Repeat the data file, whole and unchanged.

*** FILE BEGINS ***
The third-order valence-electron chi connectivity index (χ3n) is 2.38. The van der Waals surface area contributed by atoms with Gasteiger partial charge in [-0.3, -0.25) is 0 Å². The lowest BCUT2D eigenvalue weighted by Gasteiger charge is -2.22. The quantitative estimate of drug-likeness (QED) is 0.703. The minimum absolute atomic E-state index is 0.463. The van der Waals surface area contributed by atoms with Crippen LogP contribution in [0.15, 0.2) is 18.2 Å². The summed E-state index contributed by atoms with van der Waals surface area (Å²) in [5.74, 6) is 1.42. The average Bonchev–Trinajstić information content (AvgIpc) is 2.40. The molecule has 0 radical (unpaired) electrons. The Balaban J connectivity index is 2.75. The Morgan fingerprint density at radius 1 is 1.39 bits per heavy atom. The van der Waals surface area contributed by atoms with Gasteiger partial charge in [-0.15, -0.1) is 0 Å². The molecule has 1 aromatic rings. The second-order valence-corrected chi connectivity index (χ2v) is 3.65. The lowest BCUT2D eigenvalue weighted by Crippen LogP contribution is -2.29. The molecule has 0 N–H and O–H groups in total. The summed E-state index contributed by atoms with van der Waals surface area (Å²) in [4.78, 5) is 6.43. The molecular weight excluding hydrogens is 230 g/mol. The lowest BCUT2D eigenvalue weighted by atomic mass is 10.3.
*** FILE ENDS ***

The third-order valence-electron chi connectivity index (χ3n) is 2.38. The van der Waals surface area contributed by atoms with Gasteiger partial charge in [-0.3, -0.25) is 0 Å². The lowest BCUT2D eigenvalue weighted by Gasteiger charge is -2.22. The quantitative estimate of drug-likeness (QED) is 0.703. The minimum absolute atomic E-state index is 0.463. The van der Waals surface area contributed by atoms with Crippen LogP contribution in [0.15, 0.2) is 18.2 Å². The summed E-state index contributed by atoms with van der Waals surface area (Å²) in [5.74, 6) is 1.42. The average Bonchev–Trinajstić information content (AvgIpc) is 2.40. The molecule has 0 radical (unpaired) electrons. The Balaban J connectivity index is 2.75. The Morgan fingerprint density at radius 1 is 1.39 bits per heavy atom. The van der Waals surface area contributed by atoms with Gasteiger partial charge in [-0.15, -0.1) is 0 Å². The molecule has 1 aromatic rings. The second-order valence-corrected chi connectivity index (χ2v) is 3.65. The lowest BCUT2D eigenvalue weighted by Crippen LogP contribution is -2.29. The molecule has 0 N–H and O–H groups in total. The summed E-state index contributed by atoms with van der Waals surface area (Å²) in [4.78, 5) is 6.43. The molecular weight excluding hydrogens is 230 g/mol. The lowest BCUT2D eigenvalue weighted by atomic mass is 10.3.